Los Angeles, CA (PRWEB) October 1, 2007
Emerging profoundly deaf after more than 30 years of a life plagued by domestic abuse, personal crises, and largely unrequited love interests, Ludwig Van Beethoven overcame those personal issues in his towering violin concerto in D major, Opus 61. This monumental work premiered in a circus-like fashion featuring violinist, Franz Clement, at the Theater an der Wien in Vienna, Austria, on December 23, 1806. In a bizarre gesture of showmanship, Clement chose to play his own solo composition between Beethoven's first and second movements--performing this piece on a single-stringed violin which he elected to play upside down. This chaotic performance underwhelmed reviewers and nearly sent Beethoven's masterpiece into permanent oblivion. It was not until years after Beethoven's death that the legendary Hungarian violinist Joseph Joachim revived the work with an orchestra led by Felix Mendelssohn. That incandescent performance scaled the concerto's lofty thematic heights, revealing its perfect construction and securing a permanent place in the hearts of music critics and performers alike. Opus 61 soon became recognized as the very pinnacle of the violin repertoire.
On October 21st, Raven Ridge Media presents: Violin virtuoso Andrew Sords performing Beethoven's Opus 61 with the Carson City Symphony under the baton of Maestro David Bugli, who is also debuting the symphonic work. The concert will be held at the Carson City Community Center at 4:00 PM, 851 E. William Street (Route 50). Tickets are $12 general admission; $10 for Association members, seniors, and students; free age 16 and under. Tickets can be purchased at the Carson Brewery Arts Center; on-line at ActivityTickets.com or by calling (775) 883-4154. The Oct. 21st concert also features New York composer Steven Rosenhaus' suite, "Nevada Bagatelles" (conducted by the composer) and selections from E.T. by John Williams.
Asked about the connection between mastering this challenging piece and understanding Beethoven's keen pathos, Sords responded: "The emotional spectrum makes you extremely vulnerable not only due to the piece's technical transparency, but because one has to be convinced of every phrase that's coming out of their instrument. The opening movement has tension, grief, and drama: More than any other concerto, it's the most human-like, due to the pulse and poignant spectrum. One has to be utterly confident in playing this piece while having complete reverence for the composer's intentions."
Indeed, few would have guessed that only four years before writing this inspirational work, Beethoven penned a letter to his brothers detailing his abject torment and suicidal thoughts. He deeply feared that his music career was at an end due to severe tinnitus and encroaching deafness. That letter became posthumously known as the composer's "Heilegenstadt Testament." It was at this time, Sords remarked, that Beethoven entered his "Middle Period," during which he produced some of his most heroic, brooding, and inspirational works. Beethoven had permanently dismissed suicide in favor of a new direction that he termed, "Giving the world all the music I felt within me."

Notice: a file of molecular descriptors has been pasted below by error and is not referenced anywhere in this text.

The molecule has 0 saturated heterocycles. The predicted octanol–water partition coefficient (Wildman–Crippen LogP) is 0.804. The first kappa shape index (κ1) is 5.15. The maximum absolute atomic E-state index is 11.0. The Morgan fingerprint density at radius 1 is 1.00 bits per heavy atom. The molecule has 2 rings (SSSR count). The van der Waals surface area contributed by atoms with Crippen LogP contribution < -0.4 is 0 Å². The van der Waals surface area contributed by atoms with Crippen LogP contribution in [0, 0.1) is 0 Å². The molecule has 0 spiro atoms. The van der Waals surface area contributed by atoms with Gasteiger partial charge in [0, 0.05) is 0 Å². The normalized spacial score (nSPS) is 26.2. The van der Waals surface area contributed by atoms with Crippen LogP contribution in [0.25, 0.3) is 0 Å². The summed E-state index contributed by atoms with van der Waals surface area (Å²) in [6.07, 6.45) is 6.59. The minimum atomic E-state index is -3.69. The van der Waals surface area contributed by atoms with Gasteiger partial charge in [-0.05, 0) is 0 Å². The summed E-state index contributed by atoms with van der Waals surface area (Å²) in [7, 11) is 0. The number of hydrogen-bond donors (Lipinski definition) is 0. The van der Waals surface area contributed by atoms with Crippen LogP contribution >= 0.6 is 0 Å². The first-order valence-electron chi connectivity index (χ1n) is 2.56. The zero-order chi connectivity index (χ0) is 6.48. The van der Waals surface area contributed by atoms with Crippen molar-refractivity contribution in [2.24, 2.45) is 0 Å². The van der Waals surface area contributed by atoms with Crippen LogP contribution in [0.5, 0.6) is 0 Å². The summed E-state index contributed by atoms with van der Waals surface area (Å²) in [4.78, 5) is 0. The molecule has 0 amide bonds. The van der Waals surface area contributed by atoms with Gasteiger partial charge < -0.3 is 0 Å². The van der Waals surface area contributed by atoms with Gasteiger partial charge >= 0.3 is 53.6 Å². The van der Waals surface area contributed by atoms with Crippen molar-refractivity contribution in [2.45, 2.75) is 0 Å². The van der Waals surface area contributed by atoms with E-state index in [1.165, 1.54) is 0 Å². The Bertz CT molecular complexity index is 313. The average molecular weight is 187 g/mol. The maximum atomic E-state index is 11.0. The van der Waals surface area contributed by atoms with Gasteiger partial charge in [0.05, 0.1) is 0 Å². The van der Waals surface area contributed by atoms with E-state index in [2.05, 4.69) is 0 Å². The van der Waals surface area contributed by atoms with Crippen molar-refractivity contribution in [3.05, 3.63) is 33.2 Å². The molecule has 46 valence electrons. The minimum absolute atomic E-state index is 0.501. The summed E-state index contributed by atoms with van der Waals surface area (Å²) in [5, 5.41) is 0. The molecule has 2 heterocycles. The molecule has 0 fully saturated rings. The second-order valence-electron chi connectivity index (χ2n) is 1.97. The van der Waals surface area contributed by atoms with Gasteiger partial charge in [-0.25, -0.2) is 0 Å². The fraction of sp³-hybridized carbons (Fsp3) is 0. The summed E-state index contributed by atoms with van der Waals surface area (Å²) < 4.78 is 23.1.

The decision to play Opus 61 didn't come with age, according to Sords, "It came with a growing maturity, and the experience of playing a variety of repertoire. Having played the Tchaikovsky, Stravinsky, Sibelius, Bach, and Brahms concerti, these wonderful composers helped me to ascend the mountain to the Beethoven Concerto--which is at the top. I wanted to know that I could do this concerto justice. It's been played often, and very well, by others. I needed to truly feel that I could contribute something to Beethoven's muse."
Winner of the 2005 National Shirley Valentin Violin Award, the 2004 and 2005 National Federation of Music Clubs Competition, as well as awards from the Fortnightly Music Club of Cleveland, and the Festival de la Orquesta Sinfonica de las Americas Competition of the Casals Festival among others, Sords has dramatically emerged as one of the foremost violinists of his generation.
Sords graduated from the Cleveland Institute of Music in 2007, having studied almost exclusively with violin pedagogues Linda Cerone and David Russell. He has performed for the legendary Midori in master classes in New York and at the University of Southern California, while his burgeoning solo career has taken him from American concert halls to venues in Europe, Latin America, and Asia. In the fall of 2007, Sords entered an Artist Diploma program at Southern Methodist University, where he was awarded an Assistantship position with the internationally acclaimed violinist, Chee-Yun.
As to Beethoven's global popularity and relevance Sords' declared, "We cannot overstate the impact of Beethoven's influence on today's society, culture, and classical music. His work should not be underestimated, undervalued, or underappreciated. Beethoven's concerto is as relevant today as it was in 1806 because of its pure vitality: When played well, it's a living, breathing creature."
For more information on violin virtuoso Andrew Sords, please visit http://www.andrewsords.com or contact Presenter, Suzanne Marcus-Fletcher, at firstname.lastname@example.org. For more information on the Carson City Symphony and related concerts, please visit http://www.ccsymhony.com